We finally left Oklahoma a few days ago and headed northeast. Roo’s paw is still giving her trouble, and so I was going to stick around a few more days in case she needed to go back to see Dr. Stokes. But then, when I kneeled down in the grass to repair something under the camper, I felt several sharp little pinpricks in my knee. I had no idea. It was burr clover. It’s so pernicious that it stuck to the bottom of rubber-soled sandals. It was so bad that it had turned into the reason Roo had stopped wanting to walk there.
She had become more and more unwilling to go outside, and I was putting it all down to the surgical wound. But it wasn’t, not after a couple of weeks. It was that she was getting pinpricked endlessly while walking on the grass. Walking on concrete she was fine. She only wanted to go for walks if we went to town, where she could walk on concrete and asphalt. I felt terrible for not realizing how bad it was. Something must have blown that breed of weed in this year. It’s all over that part of Oklahoma and there’s plenty, though not as much, where we are now in Arkansas. Roo is so tough that it has to be bad for it to hurt her. I suppose that with all the pain from her paw surgery, she just had it. She was tired of taking chances.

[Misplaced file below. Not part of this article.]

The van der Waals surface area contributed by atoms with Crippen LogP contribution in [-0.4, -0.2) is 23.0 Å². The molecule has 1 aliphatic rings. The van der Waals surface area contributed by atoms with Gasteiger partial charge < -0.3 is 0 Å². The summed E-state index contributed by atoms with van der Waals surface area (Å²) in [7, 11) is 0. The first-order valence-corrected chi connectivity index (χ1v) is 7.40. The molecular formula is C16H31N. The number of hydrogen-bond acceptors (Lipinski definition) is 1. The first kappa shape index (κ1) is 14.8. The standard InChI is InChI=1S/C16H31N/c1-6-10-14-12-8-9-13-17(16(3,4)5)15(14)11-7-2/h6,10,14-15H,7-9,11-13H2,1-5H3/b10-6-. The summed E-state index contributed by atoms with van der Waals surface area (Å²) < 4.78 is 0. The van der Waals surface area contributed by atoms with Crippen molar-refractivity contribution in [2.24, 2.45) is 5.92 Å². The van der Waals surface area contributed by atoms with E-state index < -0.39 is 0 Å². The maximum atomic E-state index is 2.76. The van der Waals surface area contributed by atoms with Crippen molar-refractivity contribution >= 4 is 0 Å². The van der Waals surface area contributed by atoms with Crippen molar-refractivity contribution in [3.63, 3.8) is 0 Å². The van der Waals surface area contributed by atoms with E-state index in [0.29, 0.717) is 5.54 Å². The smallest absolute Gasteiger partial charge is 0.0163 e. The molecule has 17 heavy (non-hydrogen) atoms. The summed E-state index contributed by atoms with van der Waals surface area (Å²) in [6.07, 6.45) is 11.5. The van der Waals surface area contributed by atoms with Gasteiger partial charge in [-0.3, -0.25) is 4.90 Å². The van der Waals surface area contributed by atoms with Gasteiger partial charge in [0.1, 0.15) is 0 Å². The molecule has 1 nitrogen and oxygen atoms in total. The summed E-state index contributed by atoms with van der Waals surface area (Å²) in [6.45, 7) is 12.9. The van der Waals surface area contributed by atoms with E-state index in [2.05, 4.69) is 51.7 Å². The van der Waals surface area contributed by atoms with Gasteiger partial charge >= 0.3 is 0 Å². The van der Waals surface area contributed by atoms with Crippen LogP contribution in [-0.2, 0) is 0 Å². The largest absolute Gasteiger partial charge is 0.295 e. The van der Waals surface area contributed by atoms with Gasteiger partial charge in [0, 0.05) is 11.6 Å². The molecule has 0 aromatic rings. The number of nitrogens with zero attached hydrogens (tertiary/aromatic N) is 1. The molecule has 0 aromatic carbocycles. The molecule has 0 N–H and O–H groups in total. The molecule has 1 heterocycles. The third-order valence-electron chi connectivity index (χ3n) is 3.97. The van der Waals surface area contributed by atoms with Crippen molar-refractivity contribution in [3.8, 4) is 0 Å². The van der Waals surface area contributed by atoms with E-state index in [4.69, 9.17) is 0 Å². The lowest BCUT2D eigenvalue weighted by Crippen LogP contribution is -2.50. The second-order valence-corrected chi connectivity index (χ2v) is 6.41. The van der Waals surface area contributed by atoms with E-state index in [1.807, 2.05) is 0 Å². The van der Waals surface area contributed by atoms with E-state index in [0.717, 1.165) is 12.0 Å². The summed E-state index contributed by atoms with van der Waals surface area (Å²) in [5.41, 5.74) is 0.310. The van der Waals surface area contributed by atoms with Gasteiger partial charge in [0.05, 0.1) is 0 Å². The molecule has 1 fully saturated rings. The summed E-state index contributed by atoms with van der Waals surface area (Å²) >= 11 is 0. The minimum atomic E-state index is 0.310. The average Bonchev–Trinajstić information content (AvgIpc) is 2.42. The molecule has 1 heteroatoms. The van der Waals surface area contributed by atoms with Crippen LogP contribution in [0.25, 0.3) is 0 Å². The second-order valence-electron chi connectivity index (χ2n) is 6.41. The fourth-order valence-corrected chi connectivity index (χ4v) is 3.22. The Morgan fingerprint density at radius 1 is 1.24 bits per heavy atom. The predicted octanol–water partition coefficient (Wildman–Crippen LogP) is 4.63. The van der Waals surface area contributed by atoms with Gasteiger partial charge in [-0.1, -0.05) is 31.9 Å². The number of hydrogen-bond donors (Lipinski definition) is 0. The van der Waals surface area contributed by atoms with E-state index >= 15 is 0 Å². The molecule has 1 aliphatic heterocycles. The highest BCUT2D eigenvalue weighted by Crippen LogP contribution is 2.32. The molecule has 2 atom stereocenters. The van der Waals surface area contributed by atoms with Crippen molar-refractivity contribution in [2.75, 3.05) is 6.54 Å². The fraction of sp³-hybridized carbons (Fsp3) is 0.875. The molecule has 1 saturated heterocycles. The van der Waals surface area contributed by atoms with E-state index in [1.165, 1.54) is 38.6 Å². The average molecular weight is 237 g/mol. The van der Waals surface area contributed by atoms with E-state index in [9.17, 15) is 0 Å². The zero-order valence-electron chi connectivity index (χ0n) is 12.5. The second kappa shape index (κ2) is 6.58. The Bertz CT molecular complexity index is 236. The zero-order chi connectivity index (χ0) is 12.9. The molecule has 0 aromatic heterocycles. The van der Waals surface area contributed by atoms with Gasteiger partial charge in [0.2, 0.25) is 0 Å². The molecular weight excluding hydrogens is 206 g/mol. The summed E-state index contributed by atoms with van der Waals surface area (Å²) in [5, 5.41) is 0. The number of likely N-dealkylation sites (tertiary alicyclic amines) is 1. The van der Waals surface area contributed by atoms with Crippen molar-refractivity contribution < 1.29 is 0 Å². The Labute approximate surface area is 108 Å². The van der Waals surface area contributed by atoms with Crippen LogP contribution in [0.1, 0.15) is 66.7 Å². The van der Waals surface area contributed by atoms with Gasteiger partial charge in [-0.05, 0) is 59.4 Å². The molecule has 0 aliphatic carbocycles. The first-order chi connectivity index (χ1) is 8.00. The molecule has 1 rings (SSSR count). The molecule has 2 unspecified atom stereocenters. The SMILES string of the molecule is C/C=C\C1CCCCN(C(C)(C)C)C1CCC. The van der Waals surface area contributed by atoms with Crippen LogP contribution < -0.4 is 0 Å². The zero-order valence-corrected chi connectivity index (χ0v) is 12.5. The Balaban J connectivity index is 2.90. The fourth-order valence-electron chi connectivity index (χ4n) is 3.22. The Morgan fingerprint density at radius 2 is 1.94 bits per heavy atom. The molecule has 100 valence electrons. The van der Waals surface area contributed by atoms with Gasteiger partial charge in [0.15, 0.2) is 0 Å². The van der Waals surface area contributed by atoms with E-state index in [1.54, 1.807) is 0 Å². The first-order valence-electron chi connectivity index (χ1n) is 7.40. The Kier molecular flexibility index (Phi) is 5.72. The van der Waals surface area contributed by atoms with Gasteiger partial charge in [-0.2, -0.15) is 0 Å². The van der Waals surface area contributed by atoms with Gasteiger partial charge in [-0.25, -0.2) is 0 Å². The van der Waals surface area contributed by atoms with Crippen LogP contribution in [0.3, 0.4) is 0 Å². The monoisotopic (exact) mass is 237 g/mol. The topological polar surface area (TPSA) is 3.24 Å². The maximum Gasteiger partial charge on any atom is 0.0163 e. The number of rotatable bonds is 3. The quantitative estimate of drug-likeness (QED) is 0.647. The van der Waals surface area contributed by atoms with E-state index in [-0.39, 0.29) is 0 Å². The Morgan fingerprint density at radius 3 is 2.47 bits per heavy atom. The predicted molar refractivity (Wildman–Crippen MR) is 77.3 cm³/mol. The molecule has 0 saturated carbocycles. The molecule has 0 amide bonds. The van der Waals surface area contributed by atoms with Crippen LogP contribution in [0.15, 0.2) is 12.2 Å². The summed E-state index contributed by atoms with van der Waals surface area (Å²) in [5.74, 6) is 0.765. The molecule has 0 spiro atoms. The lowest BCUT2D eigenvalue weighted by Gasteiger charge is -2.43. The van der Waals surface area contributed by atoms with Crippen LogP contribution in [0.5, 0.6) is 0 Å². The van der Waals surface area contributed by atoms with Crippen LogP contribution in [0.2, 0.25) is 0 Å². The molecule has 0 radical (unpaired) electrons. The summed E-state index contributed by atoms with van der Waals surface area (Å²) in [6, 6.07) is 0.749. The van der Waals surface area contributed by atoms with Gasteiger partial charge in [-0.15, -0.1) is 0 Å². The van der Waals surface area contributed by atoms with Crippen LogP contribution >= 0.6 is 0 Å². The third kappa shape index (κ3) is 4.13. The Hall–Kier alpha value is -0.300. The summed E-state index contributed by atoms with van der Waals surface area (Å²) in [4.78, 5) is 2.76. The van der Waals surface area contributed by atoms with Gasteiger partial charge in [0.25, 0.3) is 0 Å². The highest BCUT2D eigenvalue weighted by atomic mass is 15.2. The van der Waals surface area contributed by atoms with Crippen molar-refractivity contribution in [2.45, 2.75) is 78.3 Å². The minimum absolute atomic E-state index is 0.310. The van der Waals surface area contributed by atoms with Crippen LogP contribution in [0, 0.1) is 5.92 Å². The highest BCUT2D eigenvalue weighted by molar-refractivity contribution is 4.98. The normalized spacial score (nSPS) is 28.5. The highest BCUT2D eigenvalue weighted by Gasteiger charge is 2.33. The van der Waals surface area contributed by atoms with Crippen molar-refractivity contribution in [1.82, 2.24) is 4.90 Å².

Our first stop is a small town in north Arkansas called Eureka Springs. It’s beautiful small town, one of the few in America that is still filled with the houses built when it boomed around 1900. Most of them are bed & breakfasts now. A couple of old grand hotels are still up there, lording it over the town from the highest hills.
Just about all the towns that we’ve been to in rural America that are still pretty and vibrant tend to be liberal oases in red states. Bisbee, Arizona and Eureka Springs are the best examples. Artists, writers and artisans settle in, neighborhoods are beautified and the tourists come in to spend their dough. In the case of Eureka Springs, there are good schools, museums, restaurants, and tons of shops. Everyone with a B&B seems to have NO VACANCY signs out front, though, from what I understood on the local grapevine, the B&B business is filling up with sharks who are taking over City Hall and the Historical Commission to rig the rules so they can rake in some more money. There was a funny example of this in the local paper, in which there was an article about a vicious commission meeting in which threats were leveled, pressures brought to bear over unauthorized construction — and when I read the name of the person whose attorney was making the threats, the name sounded familiar. It was: it was the name of the paper’s publisher that appeared in the byline of the other story on the page.
Everyone I spoke to there told me that the main thing about Eureka Springs was that everyone not only knew everyone else, but knew everything about them and what they were up to. It was even printed on an apron for sale in town: The great thing about Eureka Springs is that even if you don’t know what you’re doing, someone else will.